Qasr al-Tuba

The most southerly and remote of a group of castles built by the Ummayad caliphs of Damascus in the first half of the eighth century.It is a wonderful place deep in the desert,decorated with columns and paintings and inscriptions.Bedouin in thier origin,the caliphs escaped at every opportunity from the city to the unconfining desert where they could hawk and hunt and race thier Arab horses.

But the city had already left its mark on them,and instead of camping in black tents,they soon built a scattering of palaces made beautiful with arches and columns,frescoes and carvings,and luxurious with heated baths,spacious courtyards and great halls for music and dancing.They are enchanting examples of Islamic architecture.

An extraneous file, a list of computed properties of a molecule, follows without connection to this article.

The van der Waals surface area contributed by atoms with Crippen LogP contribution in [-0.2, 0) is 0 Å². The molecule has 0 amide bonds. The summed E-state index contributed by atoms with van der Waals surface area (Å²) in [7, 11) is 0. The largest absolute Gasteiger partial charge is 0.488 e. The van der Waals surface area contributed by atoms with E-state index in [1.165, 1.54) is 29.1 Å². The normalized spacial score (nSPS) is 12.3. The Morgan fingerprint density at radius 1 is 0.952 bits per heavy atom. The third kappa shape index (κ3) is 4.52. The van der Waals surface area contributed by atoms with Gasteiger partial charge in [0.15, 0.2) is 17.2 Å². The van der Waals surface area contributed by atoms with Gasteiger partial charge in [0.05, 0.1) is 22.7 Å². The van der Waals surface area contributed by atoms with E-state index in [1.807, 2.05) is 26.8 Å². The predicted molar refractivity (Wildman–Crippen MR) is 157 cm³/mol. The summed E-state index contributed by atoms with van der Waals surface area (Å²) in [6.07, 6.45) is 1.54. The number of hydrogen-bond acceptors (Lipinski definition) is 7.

Qasr al-Tuba,the largest of the Ummayad palaces of Jordan,has been dated to 743-4,when the dissolute Walid II was caliph.It consists of two symmetrical and matching enclosures,side by side,forming almost a double square.Only the buildings of the north corner are still nearly intact,and most of the lower part of the western wall;but the outline of the rest of the complex-which was probably never completed-is clear from the air.The walls are of three courses of stone,above which they are built of sun-dried mud bricks,as are the barrel-vaulted roofs.Stone was also used to frame the door arches;and there was found some finely carved stone door jambs and lintels-but these have long since disappeared.

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